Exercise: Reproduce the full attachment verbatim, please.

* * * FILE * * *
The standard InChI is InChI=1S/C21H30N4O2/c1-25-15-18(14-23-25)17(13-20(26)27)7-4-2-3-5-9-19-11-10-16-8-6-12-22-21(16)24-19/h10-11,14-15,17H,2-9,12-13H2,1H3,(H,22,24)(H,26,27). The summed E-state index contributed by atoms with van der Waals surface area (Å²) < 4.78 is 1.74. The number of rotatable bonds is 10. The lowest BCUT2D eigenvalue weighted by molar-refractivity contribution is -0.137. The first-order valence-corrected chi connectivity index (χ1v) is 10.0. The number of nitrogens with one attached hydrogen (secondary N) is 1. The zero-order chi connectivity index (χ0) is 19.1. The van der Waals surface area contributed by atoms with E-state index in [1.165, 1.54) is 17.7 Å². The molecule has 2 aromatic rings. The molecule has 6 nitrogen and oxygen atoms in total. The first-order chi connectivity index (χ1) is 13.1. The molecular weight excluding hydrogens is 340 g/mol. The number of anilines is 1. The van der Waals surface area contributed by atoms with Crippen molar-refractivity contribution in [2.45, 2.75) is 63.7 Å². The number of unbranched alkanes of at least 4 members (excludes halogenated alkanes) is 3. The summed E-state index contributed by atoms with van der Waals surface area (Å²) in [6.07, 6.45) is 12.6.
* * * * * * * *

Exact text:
The standard InChI is InChI=1S/C21H30N4O2/c1-25-15-18(14-23-25)17(13-20(26)27)7-4-2-3-5-9-19-11-10-16-8-6-12-22-21(16)24-19/h10-11,14-15,17H,2-9,12-13H2,1H3,(H,22,24)(H,26,27). The summed E-state index contributed by atoms with van der Waals surface area (Å²) < 4.78 is 1.74. The number of rotatable bonds is 10. The lowest BCUT2D eigenvalue weighted by molar-refractivity contribution is -0.137. The first-order valence-corrected chi connectivity index (χ1v) is 10.0. The number of nitrogens with one attached hydrogen (secondary N) is 1. The zero-order chi connectivity index (χ0) is 19.1. The van der Waals surface area contributed by atoms with E-state index in [1.165, 1.54) is 17.7 Å². The molecule has 2 aromatic rings. The molecule has 6 nitrogen and oxygen atoms in total. The first-order chi connectivity index (χ1) is 13.1. The molecular weight excluding hydrogens is 340 g/mol. The number of anilines is 1. The van der Waals surface area contributed by atoms with Crippen molar-refractivity contribution in [2.45, 2.75) is 63.7 Å². The number of unbranched alkanes of at least 4 members (excludes halogenated alkanes) is 3. The summed E-state index contributed by atoms with van der Waals surface area (Å²) in [6.07, 6.45) is 12.6.